American Psycho – Scene Building
The scene that I will deconstruct in this post is the ‘Hip to be Square’ Scene from American Psycho. The setting is Patrick Bateman’s brightly lit, minimalist apartment at night. Bateman wields an axe, wears a raincoat and brandishes a copy of Huey Lewis and the News’ Fore album. Paul (Jared Leto) lolls in a drunken stupor on the covered floor and sofa that have been prepared for his butchering. There is no non-diagetic sound. The sounds before Hip to be Square blares out are the unnerving sounds of Bateman glugging down his meds and the noise of the axe being placed on the floor.
The tone of this scene is at once comical and menacing. The scenery enforces this through building upon the things about Patrick we are already aware of. The naff modern art on the wall reinforces the superficiality and materiality that Bateman has set up his life around and the meticulous covering of the sofa and floor and the fact that Bateman wears a raincoat illustrate his narcissism and anal retentiveness as ridiculous.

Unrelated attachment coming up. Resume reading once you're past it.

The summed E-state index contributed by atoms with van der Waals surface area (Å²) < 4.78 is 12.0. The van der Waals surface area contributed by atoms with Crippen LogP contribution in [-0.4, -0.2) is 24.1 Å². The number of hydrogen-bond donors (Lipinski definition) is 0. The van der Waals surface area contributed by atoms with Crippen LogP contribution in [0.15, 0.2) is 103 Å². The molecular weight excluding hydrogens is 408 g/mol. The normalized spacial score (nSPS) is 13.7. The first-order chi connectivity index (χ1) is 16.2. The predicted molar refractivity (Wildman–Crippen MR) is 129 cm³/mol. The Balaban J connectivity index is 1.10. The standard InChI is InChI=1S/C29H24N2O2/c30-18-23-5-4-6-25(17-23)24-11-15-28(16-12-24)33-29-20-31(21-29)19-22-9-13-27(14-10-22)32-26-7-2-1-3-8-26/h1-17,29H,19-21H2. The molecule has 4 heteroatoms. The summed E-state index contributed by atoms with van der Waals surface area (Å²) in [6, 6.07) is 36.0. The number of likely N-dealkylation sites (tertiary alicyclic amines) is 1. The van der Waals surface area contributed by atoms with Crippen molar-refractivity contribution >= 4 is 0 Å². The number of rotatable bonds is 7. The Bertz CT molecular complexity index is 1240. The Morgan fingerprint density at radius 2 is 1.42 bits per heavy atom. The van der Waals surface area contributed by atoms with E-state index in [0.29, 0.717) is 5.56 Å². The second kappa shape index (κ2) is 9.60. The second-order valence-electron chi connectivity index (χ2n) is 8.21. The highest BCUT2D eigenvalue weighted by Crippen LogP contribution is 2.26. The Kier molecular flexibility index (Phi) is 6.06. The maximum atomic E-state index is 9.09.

Christian Bale’s portrayal of a psycho is almost slapstick: he dances and maniacally waxes lyrical about Huey Lewis:
“In ’87, Huey released this, Fore, their most accomplished album. I think their undisputed masterpiece is ‘Hip To Be Square’, a song so catchy most people probably don’t listen to the lyrics – but they should! Because it’s not just about the pleasures of conformity, and the importance of trends, it’s also a personal statement about the band itself!”
He grins at Paul and gesticulates as he circles his victim. There is a moment in the bathroom in which the comical element of the scene is entirely undercut when Bateman looks at himself solemnly in the mirror before sauntering out with the axe. The murder itself is the result of a slow and comical building of tension. “Hey Paul!” – Patrick brings down the axe on his head and proceeds to hack him to pieces. Christian Bale is entirely convincing as a narcissistic psychopath – at once a comedy villain and a terrifying product of American capitalism and materialism.
American Psycho feels unique within the Psychological Thriller genre as it is both utterly fantastical yet also incredibly recognisable. It captures the zeitgeist of the late eighties and successfully translates Bret Easton Ellis’s postmodern nightmare into film.